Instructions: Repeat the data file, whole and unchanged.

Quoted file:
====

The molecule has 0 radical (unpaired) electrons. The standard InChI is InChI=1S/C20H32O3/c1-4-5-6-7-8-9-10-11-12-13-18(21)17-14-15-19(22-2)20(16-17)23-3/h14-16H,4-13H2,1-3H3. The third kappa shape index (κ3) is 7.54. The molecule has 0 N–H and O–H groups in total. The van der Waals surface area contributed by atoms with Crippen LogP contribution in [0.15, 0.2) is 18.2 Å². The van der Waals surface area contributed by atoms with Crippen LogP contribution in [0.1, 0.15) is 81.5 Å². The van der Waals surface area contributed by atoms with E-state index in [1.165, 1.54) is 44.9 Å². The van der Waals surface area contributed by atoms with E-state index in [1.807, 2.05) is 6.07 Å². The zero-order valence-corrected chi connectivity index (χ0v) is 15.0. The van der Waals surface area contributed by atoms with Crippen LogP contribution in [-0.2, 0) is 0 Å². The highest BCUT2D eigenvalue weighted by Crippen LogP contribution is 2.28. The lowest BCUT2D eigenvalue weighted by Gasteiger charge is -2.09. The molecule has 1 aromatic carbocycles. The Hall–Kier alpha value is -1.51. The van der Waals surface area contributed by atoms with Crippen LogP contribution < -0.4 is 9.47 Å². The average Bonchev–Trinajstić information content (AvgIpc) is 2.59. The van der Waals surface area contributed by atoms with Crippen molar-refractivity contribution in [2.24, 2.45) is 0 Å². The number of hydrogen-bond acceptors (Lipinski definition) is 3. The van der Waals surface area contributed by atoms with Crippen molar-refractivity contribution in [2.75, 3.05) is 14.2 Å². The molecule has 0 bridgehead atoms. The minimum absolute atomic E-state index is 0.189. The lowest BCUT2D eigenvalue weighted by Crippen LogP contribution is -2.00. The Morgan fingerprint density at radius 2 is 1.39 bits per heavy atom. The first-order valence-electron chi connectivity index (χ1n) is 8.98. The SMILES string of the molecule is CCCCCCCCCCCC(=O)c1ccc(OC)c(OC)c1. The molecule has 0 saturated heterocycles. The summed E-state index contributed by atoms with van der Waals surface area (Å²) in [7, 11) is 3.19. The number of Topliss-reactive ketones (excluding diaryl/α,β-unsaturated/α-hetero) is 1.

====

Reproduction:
The molecule has 0 radical (unpaired) electrons. The standard InChI is InChI=1S/C20H32O3/c1-4-5-6-7-8-9-10-11-12-13-18(21)17-14-15-19(22-2)20(16-17)23-3/h14-16H,4-13H2,1-3H3. The third kappa shape index (κ3) is 7.54. The molecule has 0 N–H and O–H groups in total. The van der Waals surface area contributed by atoms with Crippen LogP contribution in [0.15, 0.2) is 18.2 Å². The van der Waals surface area contributed by atoms with Crippen LogP contribution in [0.1, 0.15) is 81.5 Å². The van der Waals surface area contributed by atoms with E-state index in [1.165, 1.54) is 44.9 Å². The van der Waals surface area contributed by atoms with E-state index in [1.807, 2.05) is 6.07 Å². The zero-order valence-corrected chi connectivity index (χ0v) is 15.0. The van der Waals surface area contributed by atoms with Crippen LogP contribution in [-0.2, 0) is 0 Å². The highest BCUT2D eigenvalue weighted by Crippen LogP contribution is 2.28. The lowest BCUT2D eigenvalue weighted by Gasteiger charge is -2.09. The molecule has 1 aromatic carbocycles. The Hall–Kier alpha value is -1.51. The van der Waals surface area contributed by atoms with Crippen LogP contribution < -0.4 is 9.47 Å². The average Bonchev–Trinajstić information content (AvgIpc) is 2.59. The van der Waals surface area contributed by atoms with Crippen molar-refractivity contribution in [2.24, 2.45) is 0 Å². The number of hydrogen-bond acceptors (Lipinski definition) is 3. The van der Waals surface area contributed by atoms with Crippen molar-refractivity contribution in [2.75, 3.05) is 14.2 Å². The molecule has 0 bridgehead atoms. The minimum absolute atomic E-state index is 0.189. The lowest BCUT2D eigenvalue weighted by Crippen LogP contribution is -2.00. The Morgan fingerprint density at radius 2 is 1.39 bits per heavy atom. The first-order valence-electron chi connectivity index (χ1n) is 8.98. The SMILES string of the molecule is CCCCCCCCCCCC(=O)c1ccc(OC)c(OC)c1. The molecule has 0 saturated heterocycles. The summed E-state index contributed by atoms with van der Waals surface area (Å²) in [7, 11) is 3.19. The number of Topliss-reactive ketones (excluding diaryl/α,β-unsaturated/α-hetero) is 1.